What’s the News: The next generation of bomb detectors may come from an unusual source: bee venom, the stuff that hurts like all get-out when you get stung. A team of researchers at MIT have used fluorescent carbon nanotubes and venom proteins called bombolitins that bind to single molecules of explosives like TNT to create an exquisitely sensitive detector.
How the Heck:
- The team already has a lot of experience building detectors from carbon nanotubes. Their method is to coat a naturally fluorescent nanotube with proteins that bind to whatever they’re trying to detect—their previous targets have included nitric oxide, the nerve gas sarin, and hydrogen peroxide. Once the target binds to the proteins on the nanotube, the light the tube emits can either brighten or change wavelengths, depending on how they’ve set up the system.
- In this sensor, when molecules of nitroaromatic explosives like TNT bind to the bee proteins, the tubes change the wavelength they emit, which the lead researcher points out is easier to detect accurately than a change in brightness. The sensor also detects two nitroaromatic pesticides, which suggests it could used for environmental purposes.
- Even a single molecule of explosive is enough to set the sensor off, meaning that it’s extremely sensitive, moreso than the detectors currently used in airports, which use spectrometry to identify compounds.
- Why bees? Well, we’re not really sure—this is the first time anyone’s studied this aspect of these proteins before, and why bee venom might have proteins that bind to nitroaromatics is still up in the air.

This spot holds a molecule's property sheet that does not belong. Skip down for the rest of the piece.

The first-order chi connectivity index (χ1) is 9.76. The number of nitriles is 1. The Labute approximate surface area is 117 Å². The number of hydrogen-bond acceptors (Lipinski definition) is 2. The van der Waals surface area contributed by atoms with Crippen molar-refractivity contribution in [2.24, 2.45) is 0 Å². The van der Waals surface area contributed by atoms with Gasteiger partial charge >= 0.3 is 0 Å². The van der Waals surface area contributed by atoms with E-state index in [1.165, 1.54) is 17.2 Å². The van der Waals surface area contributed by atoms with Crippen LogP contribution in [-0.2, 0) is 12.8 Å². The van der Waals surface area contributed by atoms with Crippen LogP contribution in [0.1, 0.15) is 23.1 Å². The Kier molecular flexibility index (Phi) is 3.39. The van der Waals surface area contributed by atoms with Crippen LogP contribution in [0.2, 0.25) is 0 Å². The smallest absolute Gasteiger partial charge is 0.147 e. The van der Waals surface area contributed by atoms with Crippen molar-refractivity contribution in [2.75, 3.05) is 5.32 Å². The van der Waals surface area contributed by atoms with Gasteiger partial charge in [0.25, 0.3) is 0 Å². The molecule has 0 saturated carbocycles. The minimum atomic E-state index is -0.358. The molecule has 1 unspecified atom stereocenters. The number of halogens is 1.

What’s the Context:
- Since 9/11, bomb detectors using everything from worms to plants have been suggested. But this bee-venom strategy seems closer to application than most, not to mention more practical: the plants took hours to register the presence of explosives, which could make that detector moot, if the bomb’s already exploded.
- For more about how the wavelength change works, read up on solvatochromism—how the polarity of a solvent changes the color a substance emits.
Not So Fast: The color change is only detectable with a specially built microscope, so there’s a lot of work still to be done before any commercial applications are possible.
Reference: Daniel A. Heller, George W. Pratt, Jingqing Zhang, Nitish Nair, Adam J. Hansborough, Ardemis A. Boghossian, Nigel F. Reuel, Paul W. Barone, and Michael S. Strano. Peptide secondary structure modulates single-walled carbon nanotube fluorescence as a chaperone sensor for nitroaromatics. PNAS, May 9, 2011 DOI: 10.1073/pnas.1005512108
Image credit: nickodoherty/flickr